Before Piraye Beim began collecting and analyzing big data on women’s fertility, doctors had little concrete direction to give to the 7 million American women who have trouble getting pregnant. But her company Celmatix, which she founded in 2009 after earning a doctorate in molecular biology from New York’s Cornell University, uses a woman’s medical history to identify the treatment most likely to lead to conception. Since launching last year, it’s served 20,000 patients. NationSwell spoke to Beim about the challenges of starting a company as a female academic during a time when male college dropouts dominate Silicon Valley’s narrative.
What’s the best advice you have ever been given on leadership?
I’ve been given advice that there are different ways to be a leader and that recognizing what kind of leader I’m good at being would be helpful. Imagine a general who’s barking out commands and helping people get up on the hill. That’s really good in that situation, but maybe not a good leadership style or strategy for other situations.
What’s on your nightstand?
I’m reading “Hunger Makes Me a Modern Girl,” an autobiography by Carrie Brownstein, an actress on the TV show “Portlandia.” I knew her as one of the three members of the indie band Sleater-Kinney, and their music really got me through grad school. It’s this kind of girl power rock band that broke through a lot of the stereotypes in rock and roll. Their songs address things that are relevant to women and to world events. It’s been fun to read this story. It transports me from these songs that were so influential to me to where they came from.
What innovations in your field are you most excited about right now?
I think girls are in right now. I watched the Democratic National Convention, and it’s just girl power. It’s a great time to be building a women’s health product and a women’s health company. One of the challenges of entrepreneurship is that, by definition, disruptive technologies mean that you see something before other people see it. When I founded Celmatix seven and a half years ago, to me, it was such a no-brainer that women’s health was being underserved, that if we could decode the genetic basis of reproductive conditions and reproductive function in women, we could unlock so much and impact lives so profoundly by enabling women to be proactive in managing their health.
But what’s been interesting about the arc of the company is it feels like not only is the industry catching up to the fact that women’s health really matters and that women are an important demographic from a market standpoint, but that the zeitgeist of the world feels like it’s catching up too. Sometimes you feel in your little piece of the fishbowl that there’s a phenomenon happening in women’s health, but what I realized is that it’s part of the overall women’s empowerment, whether it’s Malala [Yousafzai] being outspoken about educating women and becoming a household name and now Hillary Clinton’s historic nomination. It’s been very interesting to feel that these confluences are stitched into the overall fabric of the world at the moment, that women have so much potential and the world would benefit so much from unleashing that. For us, where we stay grounded in our piece of the puzzle is that women can’t ever fully unleash that potential if they aren’t fully able to manage their health.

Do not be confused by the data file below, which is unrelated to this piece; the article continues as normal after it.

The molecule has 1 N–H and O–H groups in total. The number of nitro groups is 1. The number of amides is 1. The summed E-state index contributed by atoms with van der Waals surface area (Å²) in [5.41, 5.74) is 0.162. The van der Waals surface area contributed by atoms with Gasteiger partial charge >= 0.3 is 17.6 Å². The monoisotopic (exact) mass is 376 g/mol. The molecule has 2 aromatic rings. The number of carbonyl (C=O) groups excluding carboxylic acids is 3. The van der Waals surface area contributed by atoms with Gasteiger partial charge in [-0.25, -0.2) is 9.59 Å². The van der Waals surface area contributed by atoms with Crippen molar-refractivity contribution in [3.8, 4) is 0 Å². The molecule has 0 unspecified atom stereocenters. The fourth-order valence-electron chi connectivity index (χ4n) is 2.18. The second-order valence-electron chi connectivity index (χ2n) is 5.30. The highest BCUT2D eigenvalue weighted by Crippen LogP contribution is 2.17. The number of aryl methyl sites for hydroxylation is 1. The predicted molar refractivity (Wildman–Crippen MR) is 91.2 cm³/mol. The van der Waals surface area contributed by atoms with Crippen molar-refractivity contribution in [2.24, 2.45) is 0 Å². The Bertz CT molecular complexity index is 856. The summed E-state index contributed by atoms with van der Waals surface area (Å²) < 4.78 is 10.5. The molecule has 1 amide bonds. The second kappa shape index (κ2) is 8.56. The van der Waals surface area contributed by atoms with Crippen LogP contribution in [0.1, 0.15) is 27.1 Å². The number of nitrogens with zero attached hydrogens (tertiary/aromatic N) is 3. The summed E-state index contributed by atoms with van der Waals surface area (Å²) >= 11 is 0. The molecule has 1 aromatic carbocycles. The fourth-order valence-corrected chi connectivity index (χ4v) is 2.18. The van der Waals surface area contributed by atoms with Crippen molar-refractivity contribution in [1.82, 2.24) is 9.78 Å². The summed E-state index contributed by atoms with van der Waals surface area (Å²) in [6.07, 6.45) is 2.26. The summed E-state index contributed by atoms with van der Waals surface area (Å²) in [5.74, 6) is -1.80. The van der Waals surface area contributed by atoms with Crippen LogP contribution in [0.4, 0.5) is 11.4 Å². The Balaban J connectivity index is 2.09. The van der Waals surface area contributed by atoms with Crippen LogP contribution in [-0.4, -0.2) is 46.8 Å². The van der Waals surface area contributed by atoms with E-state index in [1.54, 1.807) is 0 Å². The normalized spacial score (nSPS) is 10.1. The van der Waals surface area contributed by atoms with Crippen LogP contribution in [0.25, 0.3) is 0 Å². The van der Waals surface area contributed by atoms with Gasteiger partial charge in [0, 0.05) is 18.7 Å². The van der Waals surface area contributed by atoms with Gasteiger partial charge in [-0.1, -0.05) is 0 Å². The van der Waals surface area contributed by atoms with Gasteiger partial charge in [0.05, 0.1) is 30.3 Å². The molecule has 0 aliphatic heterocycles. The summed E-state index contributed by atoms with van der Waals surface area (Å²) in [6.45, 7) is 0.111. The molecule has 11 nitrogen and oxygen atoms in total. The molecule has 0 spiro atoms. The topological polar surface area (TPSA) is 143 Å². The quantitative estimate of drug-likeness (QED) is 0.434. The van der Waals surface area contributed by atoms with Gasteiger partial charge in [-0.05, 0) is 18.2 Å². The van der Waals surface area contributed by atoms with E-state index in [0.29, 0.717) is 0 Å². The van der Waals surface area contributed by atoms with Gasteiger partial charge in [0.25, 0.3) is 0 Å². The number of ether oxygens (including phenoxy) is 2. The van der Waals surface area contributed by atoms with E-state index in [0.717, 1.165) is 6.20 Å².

What inspires you?
One analogy that I’ve made is I feel like a knight that goes into battle and he’ll put the handkerchief from his sweetheart into his armor, tucked away. Since I’ve founded Celmatix, I have not been to a single dinner party or networking event where someone did not, probably with tears in their eyes, share a story about their miscarriage or how they’re struggling or their failed IVF [in vitro fertilization] cycle. It’s one of those things that’s so pervasive. For most people who are going through fertility struggles or for women who are struggling with the decision to freeze their eggs, they don’t have anyone to talk to about it. There’s not an outlet or forum. I feel like a knight going into battle, and I feel like all of those people I’ve met, I just keep shoving those handkerchiefs into my armor until it’s bursting. In those moments where I don’t feel strong, I’m bolstered by knowing I can’t give up now.
What’s your proudest accomplishment?
The moments that are poignant and really moments of strength for me are when we’ve had employees go through a life event like a death in the family or maternity leave. We’ve been able to build this product in a way that people felt supported along the way. That nuance is very important for me. When a mother comes back from maternity leave and says, “This time with my child was such a gift,” or when we give somebody flexibility to work part-time and that allows them to flourish.
What do you wish someone had told you when you started this job?
I wish they had told me that I had it in me to do it. People have written about how women tend to be a bit more cautious in whether they’re qualified to do something. When you first get started and you’re coming from my position where I had no business background, coming into this as an academic scientific researcher, I assumed that I didn’t have the DNA and that I’d need to make up for my decisions along the way. To some extent, you do that. You hire experts and people with MBAs. But three years in, I realized, wait a minute, I am an entrepreneur. I totally have entrepreneur DNA. It took me a little while to get that self-confidence, but the company did a lot better once I owned it and said, I’ve got this. I can totally do this.
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This interview has been edited and condensed.
Homepage photograph courtesy of Celmatix.